The materials for building the system arrived today.

Unfortunately, it was too wet and rainy for E.F., M. and B. to do anything but unload the 48 solar panels, mounting hardware and electrical gizmos (inverters, safety switches, pass-through boxes and a couple other gadgets).

We'll try again tomorrow. E.F. is going to let me help out as much as possible whenever I can. Maybe I'll learn something. I'm at least going to carry a few panels onto the roof, and maybe even install one if he doesn't change his mind...

Thursday, May 21, 2009

New Installation Date

The local permit process is nearly complete and V.D. of groSolar is confident that all permits will be in hand by the end of the week. Installation of our system is now on the schedule beginning Tuesday morning (May 26).

Wednesday, May 20, 2009

Net Metering Interconnection Approved

Today we received in the mail a Section H, Utility Application Acceptance from the New Jersey Interconnnection Application for Net Metering Systems Interconnection Application for Net Metering Systems via our electricity provider, PSE&G (Public Service Electric and Gas Company).

What a mouthful. It means that the state has approved the adjustment of our electric meter to allow electricity to flow both ways. Any excess power that our solar electric system produces will go out onto the power grid. When this happens our meter will actually spin backwards, reducing the amount we will owe for power we take from the grid when our system can't produce power (nighttime, for example).

The letter indicates that we can't connect to the grid and/or generate power until a PSE&G technician has inspected the modified hookup. As far as we're concerned, that's good news -- an extra set of eyes checking things over is rarely a bad thing.

Tuesday, May 19, 2009

Pennsylvania Gets in the Solar Game

Pennsylvania's new solar rebate program is now open for business.

Here's a link the article from the Philadelphia Inquirer:

"Rebates of up to 35 percent are available on a first-come, first-served basis to owners of homes and small businesses looking to offset the cost of buying and installing solar-energy systems."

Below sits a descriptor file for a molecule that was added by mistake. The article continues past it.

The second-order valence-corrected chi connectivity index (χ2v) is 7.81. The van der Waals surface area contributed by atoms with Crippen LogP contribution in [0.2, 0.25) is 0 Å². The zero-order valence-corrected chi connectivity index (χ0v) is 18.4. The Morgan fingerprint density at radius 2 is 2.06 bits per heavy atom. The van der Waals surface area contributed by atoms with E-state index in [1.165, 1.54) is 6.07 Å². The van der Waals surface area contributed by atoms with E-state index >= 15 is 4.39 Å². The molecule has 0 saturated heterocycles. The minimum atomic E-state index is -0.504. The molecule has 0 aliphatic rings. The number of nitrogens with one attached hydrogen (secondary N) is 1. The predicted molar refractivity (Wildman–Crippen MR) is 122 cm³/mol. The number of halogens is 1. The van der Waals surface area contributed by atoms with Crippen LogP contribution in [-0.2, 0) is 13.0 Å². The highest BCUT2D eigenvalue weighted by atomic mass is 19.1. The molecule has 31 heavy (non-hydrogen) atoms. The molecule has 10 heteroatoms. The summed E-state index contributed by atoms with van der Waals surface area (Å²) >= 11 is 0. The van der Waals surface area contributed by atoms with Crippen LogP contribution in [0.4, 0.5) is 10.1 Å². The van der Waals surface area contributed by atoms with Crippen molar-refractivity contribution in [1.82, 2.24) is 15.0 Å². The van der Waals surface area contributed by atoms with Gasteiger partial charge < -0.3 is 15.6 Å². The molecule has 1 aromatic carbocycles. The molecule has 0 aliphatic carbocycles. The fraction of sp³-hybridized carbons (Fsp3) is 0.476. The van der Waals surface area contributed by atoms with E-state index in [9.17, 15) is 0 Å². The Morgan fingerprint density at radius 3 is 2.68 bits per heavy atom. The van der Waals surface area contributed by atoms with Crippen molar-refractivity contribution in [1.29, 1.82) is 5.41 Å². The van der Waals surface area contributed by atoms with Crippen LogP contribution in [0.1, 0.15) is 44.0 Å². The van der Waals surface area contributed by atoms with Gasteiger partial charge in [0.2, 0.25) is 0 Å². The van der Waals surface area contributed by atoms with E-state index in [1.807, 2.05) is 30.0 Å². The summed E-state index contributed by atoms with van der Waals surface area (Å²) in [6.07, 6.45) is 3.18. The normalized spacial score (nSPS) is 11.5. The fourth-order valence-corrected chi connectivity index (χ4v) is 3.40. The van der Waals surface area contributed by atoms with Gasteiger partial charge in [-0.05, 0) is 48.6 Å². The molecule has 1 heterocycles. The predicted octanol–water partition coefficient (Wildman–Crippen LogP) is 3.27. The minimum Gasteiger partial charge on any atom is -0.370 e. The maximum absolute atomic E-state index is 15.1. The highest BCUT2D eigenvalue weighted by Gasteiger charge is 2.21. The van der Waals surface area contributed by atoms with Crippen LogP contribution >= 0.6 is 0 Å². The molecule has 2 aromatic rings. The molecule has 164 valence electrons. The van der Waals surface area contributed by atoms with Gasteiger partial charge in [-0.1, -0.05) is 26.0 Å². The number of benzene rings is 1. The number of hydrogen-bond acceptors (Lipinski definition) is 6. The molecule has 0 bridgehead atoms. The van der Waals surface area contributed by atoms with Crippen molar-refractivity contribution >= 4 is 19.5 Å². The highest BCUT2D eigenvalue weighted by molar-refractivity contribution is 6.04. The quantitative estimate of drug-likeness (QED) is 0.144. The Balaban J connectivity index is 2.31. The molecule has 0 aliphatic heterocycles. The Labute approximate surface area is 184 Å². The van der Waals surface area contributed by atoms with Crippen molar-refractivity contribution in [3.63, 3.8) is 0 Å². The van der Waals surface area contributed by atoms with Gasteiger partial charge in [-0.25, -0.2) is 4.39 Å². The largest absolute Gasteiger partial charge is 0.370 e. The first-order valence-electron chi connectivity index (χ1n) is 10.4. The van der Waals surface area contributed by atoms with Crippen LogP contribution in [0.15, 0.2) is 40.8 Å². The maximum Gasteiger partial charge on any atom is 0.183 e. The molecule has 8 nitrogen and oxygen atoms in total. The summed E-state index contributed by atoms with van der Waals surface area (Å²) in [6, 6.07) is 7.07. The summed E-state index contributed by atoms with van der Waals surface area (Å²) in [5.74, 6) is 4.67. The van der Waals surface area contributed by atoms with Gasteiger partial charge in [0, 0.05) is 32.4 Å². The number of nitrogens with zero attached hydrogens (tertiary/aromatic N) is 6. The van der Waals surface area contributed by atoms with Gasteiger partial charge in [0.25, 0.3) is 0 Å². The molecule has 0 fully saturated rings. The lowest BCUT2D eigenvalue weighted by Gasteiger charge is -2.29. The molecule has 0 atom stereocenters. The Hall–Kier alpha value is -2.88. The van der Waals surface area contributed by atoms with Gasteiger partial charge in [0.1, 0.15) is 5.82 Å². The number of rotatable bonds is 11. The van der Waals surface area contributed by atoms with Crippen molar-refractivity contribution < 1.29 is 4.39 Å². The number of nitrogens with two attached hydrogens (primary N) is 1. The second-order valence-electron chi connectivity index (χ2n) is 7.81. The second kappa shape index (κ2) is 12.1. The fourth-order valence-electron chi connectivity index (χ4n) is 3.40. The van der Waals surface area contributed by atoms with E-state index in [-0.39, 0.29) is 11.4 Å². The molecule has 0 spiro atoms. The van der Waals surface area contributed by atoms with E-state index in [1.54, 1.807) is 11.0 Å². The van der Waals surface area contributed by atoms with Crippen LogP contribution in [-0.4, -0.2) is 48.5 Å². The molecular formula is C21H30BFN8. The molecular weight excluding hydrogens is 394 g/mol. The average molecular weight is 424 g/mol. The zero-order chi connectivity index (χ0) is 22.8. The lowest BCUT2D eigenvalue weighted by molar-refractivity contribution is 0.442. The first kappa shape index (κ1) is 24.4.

"... the new state rebate, along with federal tax credits of up to 30 percent, would enable Pennsylvanians to get as much as a 50 percent break on the cost of a solar-energy system."

"The price of an average 5-kilowatt residential unit is $35,000 to $40,000. Experts say that investment will be recouped in eight to 10 years - through reduced energy costs and from selling unused power into the grid and alternative energy credits to utilities."

"Another impetus to going solar now, Rendell said, is the likely event of double-digit rate increases by utilities when state caps are lifted in 2011."

"Saying it was 'embarrassing' that New Jersey and Maryland had instituted solar financial-aid programs long before Pennsylvania, Rundgren said: 'It's about time . . . the state is going to start putting its foot in the water.'"


To some, a government program to encourage development of solar technology is a boondoggle and a monument to government waste. As somebody who worries about bloated government I can see their points. However, this isn't exactly like "The bridge to nowhere" or a grant to fund research on the favorite colors of various sea creatures. This is more like investment in the Apollo program in the sixties. It might encourage development of technology that will be beneficial in ways we don't even know about. It will create high-tech jobs immediately. If small solar production projects proliferate it will negate the need for at least some investment in construction of the conventional power plants that will no doubt be needed to meet the growing need for power in our country.

Thursday, May 14, 2009

Township Permits Taking Longer Than Expected